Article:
Christina O

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CHRISTINA O 

A very long way from the Waitemata and made of steel but OMG, this legendary super-yacht is drop dead stunning.

Christina O has a very impressive heritage – built in 1943, she served in WWII at the D-Day Landings and later witnessed some iconic events. President John F. Kennedy first met Sir Winston Churchill aboard in the bar, and you will see from the photos on board the likes of Marilyn Monroe and Jackie Kennedy (later married to Onassis) have called it home.
She started life as a Canadian anti-submarine frigate and Aristotle Onassis in 1954 converted her into a luxury yacht. In 2016/17 she was totally refurbished to what you see above , but retains her ‘old world’ class and opulence. Today she is available for charter, with 17 cabins.The mosaic swimming is original and can be raised & lowered.
At 325’ Christina O is not the worlds largest or most expensive super-yacht but it would have to be the most famous.
INPUT FROM Russell Ward 

“Converting a warship to a private yacht showed that Onassis had a lot of style. They were a fine shape. Mind you he got a bargain –a well made ship that had not had a lot of use $34K. All the engineering systems were designed to be literally bomb proof and no expense spared. 
The River Class  were similar specs to the Loch Class (the RNZN had five ‘50s – 70s) but were traditionally built with fine lines and did not have the sheer broken into three straight lines as the later Loch class which were designed to be built in modules off site and taken to the slip for assembly. Most were steam powered with four cylinder triple expansion engines and oil fired water tube boilers. These engines made the ships amazingly manoeuvrable since a precipitating engine can be slammed from full ahead to full astern if the needs (like hunting and killing submargarines) arise. Also unlike turbines (some were so powered) they required comparatively unsophisticated spanner work to keep them going. Also turbines don’t reverse so easily.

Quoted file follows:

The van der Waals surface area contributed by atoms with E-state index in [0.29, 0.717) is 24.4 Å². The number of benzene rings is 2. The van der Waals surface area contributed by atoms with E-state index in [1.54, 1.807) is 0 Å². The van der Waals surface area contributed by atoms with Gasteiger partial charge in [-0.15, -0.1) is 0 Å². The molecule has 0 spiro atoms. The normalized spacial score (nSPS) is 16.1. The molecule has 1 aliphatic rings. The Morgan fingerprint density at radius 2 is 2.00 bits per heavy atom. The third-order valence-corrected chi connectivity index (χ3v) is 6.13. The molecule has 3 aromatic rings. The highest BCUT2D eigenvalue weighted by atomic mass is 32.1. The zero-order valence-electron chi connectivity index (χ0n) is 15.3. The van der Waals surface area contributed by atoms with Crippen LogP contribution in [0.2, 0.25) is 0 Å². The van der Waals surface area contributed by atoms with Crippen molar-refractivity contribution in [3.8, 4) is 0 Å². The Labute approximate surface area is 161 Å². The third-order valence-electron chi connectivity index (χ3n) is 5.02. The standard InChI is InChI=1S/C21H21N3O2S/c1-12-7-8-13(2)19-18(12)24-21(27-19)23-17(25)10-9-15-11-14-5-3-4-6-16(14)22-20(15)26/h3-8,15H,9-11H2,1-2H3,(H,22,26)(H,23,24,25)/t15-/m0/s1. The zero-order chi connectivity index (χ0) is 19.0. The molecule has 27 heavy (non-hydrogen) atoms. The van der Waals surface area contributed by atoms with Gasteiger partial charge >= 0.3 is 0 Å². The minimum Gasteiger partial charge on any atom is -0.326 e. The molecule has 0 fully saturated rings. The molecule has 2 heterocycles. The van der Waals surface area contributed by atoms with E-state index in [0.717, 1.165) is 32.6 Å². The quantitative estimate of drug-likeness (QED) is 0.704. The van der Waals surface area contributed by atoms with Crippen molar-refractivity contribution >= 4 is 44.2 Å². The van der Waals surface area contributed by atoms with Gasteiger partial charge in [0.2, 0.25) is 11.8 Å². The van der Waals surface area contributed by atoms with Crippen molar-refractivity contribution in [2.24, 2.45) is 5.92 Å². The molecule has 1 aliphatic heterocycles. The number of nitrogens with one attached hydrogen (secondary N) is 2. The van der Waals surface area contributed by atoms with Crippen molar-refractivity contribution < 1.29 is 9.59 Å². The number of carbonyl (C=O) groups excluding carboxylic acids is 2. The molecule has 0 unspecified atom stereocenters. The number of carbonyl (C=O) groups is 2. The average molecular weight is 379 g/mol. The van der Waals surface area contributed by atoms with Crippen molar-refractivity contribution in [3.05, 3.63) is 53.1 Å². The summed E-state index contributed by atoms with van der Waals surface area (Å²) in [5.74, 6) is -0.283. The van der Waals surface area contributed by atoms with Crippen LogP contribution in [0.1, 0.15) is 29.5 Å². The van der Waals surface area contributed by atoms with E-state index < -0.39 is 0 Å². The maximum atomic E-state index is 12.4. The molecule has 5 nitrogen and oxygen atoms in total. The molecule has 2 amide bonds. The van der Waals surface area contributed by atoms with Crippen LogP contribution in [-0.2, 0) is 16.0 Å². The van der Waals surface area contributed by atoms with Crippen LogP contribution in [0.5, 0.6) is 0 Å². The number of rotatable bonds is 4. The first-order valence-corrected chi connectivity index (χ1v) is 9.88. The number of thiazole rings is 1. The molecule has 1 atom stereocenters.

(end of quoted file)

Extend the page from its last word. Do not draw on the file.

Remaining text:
I am not sure whether Christina O was diseaseled (I seem to think he kept her steam. Even if only originally). Unfortunately the media these days concentrate on the Jackie Kennedy, Christina Onassis herself, guests and the solid gold bidets marble bathtubs etc rather than mundane things like the engine rooms.
Oh by the way, the NZ Navy had one of these –the Lachlan- -a river class frigate built by Morts Dock in Sydney. She was our surveying vessel and frequently used to be seen when we were out cruising. Did a hellava lot of work updating our charts some of which died from Capt Cook’s work. She’d stooge in and anchor off the bay practically unheard and then shoot through in the morning. Not the drama, bells and on deck announcements with a real navy ship. I remember once she anchored off Stanmore Bay in the early ‘60s and we steamed off over to have a look as fast as Milli ll’s Stuart Turner would take her. But Lachlan evidently saw us coming and weighed and steamed off at a real old clip –she’d do 20 knots easy. Gone in a flash.